Posted by: CrackFacts | May 21, 2009 12:11:05 PM
I share your interest in data, CrackFacts, and that why the work and input of the USSC and DOJ seems so critical here since they have the time/money/energy/statutory requirement to work through this data. Notably, the USSC in 1995 first called for 1:1 and they only urged other ratios when Congress rejected 1:1 in 1995. Now, DOJ is calling for 1:1. I share you concern that DOJ (and every other government agency and professional group) is filled with a bunch of "smug professionals," but that concern does not undercut my hope/belief that the prominent individuals in DOJ are just "blinded by hard luck stories" and have balanced competing concerns and to still come out now in favor of 1:1.
Finally, and perhaps most importantly, you assert (without any data) that "retroactivity is a MADNESS that will burn every scrap of progress in the inner city over the last 15 years." We have now already had a year-long dose of controlled/partial retroactivity from the USSC's crack reductions AND I am yet to see any evidence of madness taking place (though, as you right note, I do not live near any cities that felt the brunt of the 1980s crack epidemic).
I agree that facts are pertinent, so what is the basis for your assertion that there are "40,000 unreformable thugs"? Moreover, part of the factual story is the policy judgment of the folks now appointed to help run the federal criminal justice system. Though you can/should feel free to disagree and advocate against the judgments those folks are now making, as of this writing it remains the fact that the current US Department of Justice believes 1:1 parity is the best policy (though, notably, DOJ has so far hedged on retroactivity).
Posted by: Doug B. | May 21, 2009 1:05:31 PM
The current DOJ politicos are "blinded" by self-serving politics. I totally agree with your earlier assessment that DOJ brass probably could care less about actually achieving parity - the main goal seems to be self-congratulatory back-patting on C-SPAN. Ultimately, without the GOP boogeyman to blame, I do think the Congress will be forced by traditional constituencies to pass one of these bills. Also, you know as well as I do that the 1995 USSC is not the current USSC. And the 1995 vote was close - 4-3, I think - so while I agree that citing to the data and opinions in the plethora of USSC reports is useful, let's not forget that the USSC is political too.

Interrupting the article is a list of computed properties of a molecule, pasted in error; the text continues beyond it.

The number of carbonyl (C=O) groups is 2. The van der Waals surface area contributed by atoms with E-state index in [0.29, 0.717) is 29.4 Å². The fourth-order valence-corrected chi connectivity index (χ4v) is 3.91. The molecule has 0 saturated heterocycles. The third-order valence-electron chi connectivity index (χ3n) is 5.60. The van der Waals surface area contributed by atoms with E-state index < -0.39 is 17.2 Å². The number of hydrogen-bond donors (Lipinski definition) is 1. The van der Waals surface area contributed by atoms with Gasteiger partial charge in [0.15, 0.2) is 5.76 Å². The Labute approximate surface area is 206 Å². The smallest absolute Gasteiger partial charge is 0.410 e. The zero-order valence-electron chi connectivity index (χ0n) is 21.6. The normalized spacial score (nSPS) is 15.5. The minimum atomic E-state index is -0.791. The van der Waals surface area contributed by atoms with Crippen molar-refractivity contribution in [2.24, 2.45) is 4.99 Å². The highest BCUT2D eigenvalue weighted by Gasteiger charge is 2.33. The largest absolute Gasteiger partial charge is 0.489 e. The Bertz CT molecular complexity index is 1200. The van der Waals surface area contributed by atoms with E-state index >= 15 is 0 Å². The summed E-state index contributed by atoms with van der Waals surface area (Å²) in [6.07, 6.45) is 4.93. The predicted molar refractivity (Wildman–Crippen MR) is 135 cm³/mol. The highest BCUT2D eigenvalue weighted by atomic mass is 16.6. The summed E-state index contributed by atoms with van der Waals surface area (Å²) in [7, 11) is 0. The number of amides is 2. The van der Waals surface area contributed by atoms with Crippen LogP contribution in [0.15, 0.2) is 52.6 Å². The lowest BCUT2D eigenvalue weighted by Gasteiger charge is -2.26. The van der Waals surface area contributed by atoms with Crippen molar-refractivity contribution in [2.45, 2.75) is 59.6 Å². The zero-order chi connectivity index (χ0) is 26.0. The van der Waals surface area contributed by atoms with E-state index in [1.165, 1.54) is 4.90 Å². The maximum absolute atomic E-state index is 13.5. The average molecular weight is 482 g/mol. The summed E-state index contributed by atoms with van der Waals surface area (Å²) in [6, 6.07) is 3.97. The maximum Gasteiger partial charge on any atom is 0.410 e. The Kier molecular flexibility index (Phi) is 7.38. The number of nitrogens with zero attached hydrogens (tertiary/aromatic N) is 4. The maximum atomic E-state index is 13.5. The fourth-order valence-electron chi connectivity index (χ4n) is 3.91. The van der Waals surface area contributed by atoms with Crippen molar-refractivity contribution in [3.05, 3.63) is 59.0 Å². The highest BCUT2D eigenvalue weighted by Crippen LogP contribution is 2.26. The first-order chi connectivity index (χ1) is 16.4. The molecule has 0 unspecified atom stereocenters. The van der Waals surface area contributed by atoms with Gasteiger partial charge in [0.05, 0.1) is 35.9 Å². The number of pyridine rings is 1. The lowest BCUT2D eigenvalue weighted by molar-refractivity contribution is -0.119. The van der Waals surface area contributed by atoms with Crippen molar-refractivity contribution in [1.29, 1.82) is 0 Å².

All of this is to say that you'll excuse me if I take Lanny and Ricardo's public statements in the political context for which they are given.
Now for the madness...
Retroactivity for 1:1 parity is not the same as the recent 2 level adjustment and you do yourself a great disservice to compare the two issues. I know you know better.
First, and most obviously, this would effect tens of thousands more than the recent adjustment. Despite what was generally reported, the recent retroactivity exercise was a pretty serious strain on a lot of resources and this will dwarf that.
Second, unlike the recent adjustment, this will dump THOUSANDS of prisoners on the street. Most of those who got the two level break remain in custody - and will do for a long time. Retroactivity in this case is completely and totally different since it will actually release thousands immediately (or as immediately as an overburdened BOP can handle it). Thousands of new probationers that, even for those that foolishly believe CHC VI offenders can reform, will obviously be ill-equipped to adjust. And probationers that will be impossible to supervise by a overwhelmed probation system.
Third, unlike a general criminal amnesty that would more equally effect many regions and communities and better distribute the effects of a mass release, these defendants are going to be concentrated in a few specific places like metropolitan Washington, Orlando, and Greater LA where the same lack of opportunity and culture of violence that led many into a criminal existence in the first place still reign. For example, there are very few jobs in the DC metro area for middle class people with a high school education and NO criminal record, yet you'd have the BOP release these guys en masse into that already broken community?
The 40,000 number isn't an accident. The USSC reports an average of 5,500- 5,700 crack sentences per year, every year. The average (mean) sentence for crack is (and has been) 120 months for a long time. Ten years = ~ 55,000 - 60,000 currently in prison eligible for release if retroactive parity becomes the law. Only 30% of these offenders are in CHC I or II and therefore less likely (but still likely) to recidivate. Everyone else is an almost certain recidivist statistically. Voila: ~40,000 back on the game, and I'm even being hopeful about the CHC I's & II's.
I'd like you to just think, for example, what releasing, say, 500 CHC IV-VI offenders with little or no supervision in Columbus might mean to you.
Multiply that by 10 and you might get a sense how someone in Orlando, Atlanta, or Washington might feel.
A mass criminal release of crack defendants will be like setting off a crime bomb in places like DC.
Thus: retroactivity is MADNESS.
Posted by: CrackFacts | May 21, 2009 4:57:56 PM